# Respostas e resolução Física Halliday 1 2 3 4 8 edição - ch34

(Parte 1 de 2)

1. The image is 10 cm behind the mirror and you are 30 cm in front of the mirror. You must focus your eyes for a distance of 10 cm + 30 cm = 40 cm.

2. The bird is a distance d2 in front of the mirror; the plane of its image is that same distance d2 behind the mirror. The lateral distance between you and the bird is d3 = 5.0 m. We denote the distance from the camera to the mirror as d1, and we construct a right triangle out of d3 and the distance between the camera and the image plane (d1 + d2). Thus, the focus distance is

3. The intensity of light from a point source varies as the inverse of the square of the distance from the source. Before the mirror is in place, the intensity at the center of the screen is given by IP = A/d 2 , where A is a constant of proportionality. After the mirror is in place, the light that goes directly to the screen contributes intensity IP, as before. Reflected light also reaches the screen. This light appears to come from the image of the source, a distance d behind the mirror and a distance 3d from the screen. Its contribution to the intensity at the center of the screen is

P r

The total intensity at the center of the screen is

P Pr P P

The ratio of the new intensity to the original intensity is I/IP = 10/9 = 1.1.

4. When S is barely able to see B the light rays from B must reflect to S off the edge of the mirror. The angle of reflection in this case is 45°, since a line drawn from S to the mirror’s edge makes a 45° angle relative to the wall. By the law of reflection, we find x d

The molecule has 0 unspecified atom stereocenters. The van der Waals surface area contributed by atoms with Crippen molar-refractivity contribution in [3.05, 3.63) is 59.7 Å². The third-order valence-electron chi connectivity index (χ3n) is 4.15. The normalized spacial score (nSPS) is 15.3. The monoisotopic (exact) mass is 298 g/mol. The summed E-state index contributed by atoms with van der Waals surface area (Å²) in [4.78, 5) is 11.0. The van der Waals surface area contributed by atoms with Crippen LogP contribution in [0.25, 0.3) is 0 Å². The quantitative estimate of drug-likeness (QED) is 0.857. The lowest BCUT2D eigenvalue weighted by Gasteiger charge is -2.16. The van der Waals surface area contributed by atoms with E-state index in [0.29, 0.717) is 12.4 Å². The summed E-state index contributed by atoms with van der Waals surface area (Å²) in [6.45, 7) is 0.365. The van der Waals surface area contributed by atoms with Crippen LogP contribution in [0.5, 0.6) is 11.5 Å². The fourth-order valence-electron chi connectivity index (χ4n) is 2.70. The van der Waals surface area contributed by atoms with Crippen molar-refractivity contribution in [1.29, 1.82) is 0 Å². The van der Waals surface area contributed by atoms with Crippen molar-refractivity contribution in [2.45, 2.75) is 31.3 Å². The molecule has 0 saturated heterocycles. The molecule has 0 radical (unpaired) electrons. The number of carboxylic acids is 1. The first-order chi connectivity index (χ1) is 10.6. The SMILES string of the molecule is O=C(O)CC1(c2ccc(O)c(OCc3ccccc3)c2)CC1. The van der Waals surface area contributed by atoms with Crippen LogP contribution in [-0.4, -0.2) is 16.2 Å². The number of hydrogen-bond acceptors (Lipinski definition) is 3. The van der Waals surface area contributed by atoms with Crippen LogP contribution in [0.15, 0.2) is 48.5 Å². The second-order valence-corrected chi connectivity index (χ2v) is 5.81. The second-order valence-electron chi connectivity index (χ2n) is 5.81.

5. We apply the law of refraction, assuming all angles are in radians:

sin

sin nw air which in our case reduces to θ' ≈ θ/nw (since both θ and θ ' are small, and nair ≈ 1). We refer to our figure below.

The object O is a vertical distance d1 above the water, and the water surface is a vertical distance d2 above the mirror. We are looking for a distance d (treated as a positive number) below the mirror where the image I of the object is formed. In the triangle O AB

1||tan,ABddθθ=≈ and in the triangle CBD d BC d d

Finally, in the triangle ACI, we have |AI| = d + d2. Therefore, tan d dAC AB BC dA I d d d d d d nθ θθ θ θ

6. We note from Fig. 34-32 that m = 1

2 when p = 5 cm. Thus Eq. 34-7 (the magnification equation) gives us i = −10 cm in that case. Then, by Eq. 34-9 (which applies to mirrors and thin-lenses) we find the focal length of the mirror is f = 10 cm. Next, the problem asks us to consider p = 14 cm. With the focal length value already determined, then Eq. 34-9 yields i = 35 cm for this new value of object distance. Then, using Eq. 34-7 again, we find m = i/p = −2.5.

7. We use Eqs. 34-3 and 34-4, and note that m = –i/p. Thus, p m f r −==.

We solve for p:

p r

m =− FHG IKJ =− FHG IKJ =2